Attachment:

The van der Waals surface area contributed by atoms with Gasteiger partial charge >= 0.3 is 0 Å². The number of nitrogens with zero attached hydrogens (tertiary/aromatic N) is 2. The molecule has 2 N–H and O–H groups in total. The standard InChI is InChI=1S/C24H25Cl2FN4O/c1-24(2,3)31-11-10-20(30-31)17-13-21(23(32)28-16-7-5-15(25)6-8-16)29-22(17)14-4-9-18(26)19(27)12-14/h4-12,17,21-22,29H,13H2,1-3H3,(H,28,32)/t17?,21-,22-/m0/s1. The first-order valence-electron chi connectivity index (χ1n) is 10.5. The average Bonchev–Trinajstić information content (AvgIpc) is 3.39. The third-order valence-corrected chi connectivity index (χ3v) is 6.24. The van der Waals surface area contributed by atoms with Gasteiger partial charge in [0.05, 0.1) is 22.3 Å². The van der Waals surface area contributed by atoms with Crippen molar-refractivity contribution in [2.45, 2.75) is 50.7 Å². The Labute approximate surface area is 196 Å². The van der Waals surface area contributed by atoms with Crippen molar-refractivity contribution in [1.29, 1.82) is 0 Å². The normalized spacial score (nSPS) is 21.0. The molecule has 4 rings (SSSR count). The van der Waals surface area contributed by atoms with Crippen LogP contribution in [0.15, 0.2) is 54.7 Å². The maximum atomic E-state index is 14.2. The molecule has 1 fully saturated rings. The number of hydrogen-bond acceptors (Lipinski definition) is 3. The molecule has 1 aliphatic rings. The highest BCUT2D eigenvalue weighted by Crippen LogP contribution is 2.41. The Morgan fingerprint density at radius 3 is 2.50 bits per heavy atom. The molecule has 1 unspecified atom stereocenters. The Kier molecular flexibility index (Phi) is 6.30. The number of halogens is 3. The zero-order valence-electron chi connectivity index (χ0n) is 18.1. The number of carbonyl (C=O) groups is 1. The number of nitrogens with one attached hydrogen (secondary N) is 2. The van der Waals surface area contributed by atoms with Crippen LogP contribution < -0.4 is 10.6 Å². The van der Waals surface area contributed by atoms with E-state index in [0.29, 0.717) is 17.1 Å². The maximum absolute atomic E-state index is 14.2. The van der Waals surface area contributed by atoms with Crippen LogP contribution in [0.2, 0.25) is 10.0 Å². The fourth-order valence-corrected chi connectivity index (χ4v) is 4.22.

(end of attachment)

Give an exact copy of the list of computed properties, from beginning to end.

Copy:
The van der Waals surface area contributed by atoms with Gasteiger partial charge >= 0.3 is 0 Å². The number of nitrogens with zero attached hydrogens (tertiary/aromatic N) is 2. The molecule has 2 N–H and O–H groups in total. The standard InChI is InChI=1S/C24H25Cl2FN4O/c1-24(2,3)31-11-10-20(30-31)17-13-21(23(32)28-16-7-5-15(25)6-8-16)29-22(17)14-4-9-18(26)19(27)12-14/h4-12,17,21-22,29H,13H2,1-3H3,(H,28,32)/t17?,21-,22-/m0/s1. The first-order valence-electron chi connectivity index (χ1n) is 10.5. The average Bonchev–Trinajstić information content (AvgIpc) is 3.39. The third-order valence-corrected chi connectivity index (χ3v) is 6.24. The van der Waals surface area contributed by atoms with Gasteiger partial charge in [0.05, 0.1) is 22.3 Å². The van der Waals surface area contributed by atoms with Crippen molar-refractivity contribution in [2.45, 2.75) is 50.7 Å². The Labute approximate surface area is 196 Å². The van der Waals surface area contributed by atoms with Crippen molar-refractivity contribution in [1.29, 1.82) is 0 Å². The normalized spacial score (nSPS) is 21.0. The molecule has 4 rings (SSSR count). The van der Waals surface area contributed by atoms with Crippen LogP contribution in [0.15, 0.2) is 54.7 Å². The maximum atomic E-state index is 14.2. The molecule has 1 fully saturated rings. The number of hydrogen-bond acceptors (Lipinski definition) is 3. The molecule has 1 aliphatic rings. The highest BCUT2D eigenvalue weighted by Crippen LogP contribution is 2.41. The Morgan fingerprint density at radius 3 is 2.50 bits per heavy atom. The molecule has 1 unspecified atom stereocenters. The Kier molecular flexibility index (Phi) is 6.30. The number of halogens is 3. The zero-order valence-electron chi connectivity index (χ0n) is 18.1. The number of carbonyl (C=O) groups is 1. The number of nitrogens with one attached hydrogen (secondary N) is 2. The van der Waals surface area contributed by atoms with Crippen LogP contribution < -0.4 is 10.6 Å². The van der Waals surface area contributed by atoms with E-state index in [0.29, 0.717) is 17.1 Å². The maximum absolute atomic E-state index is 14.2. The van der Waals surface area contributed by atoms with Crippen LogP contribution in [0.2, 0.25) is 10.0 Å². The fourth-order valence-corrected chi connectivity index (χ4v) is 4.22.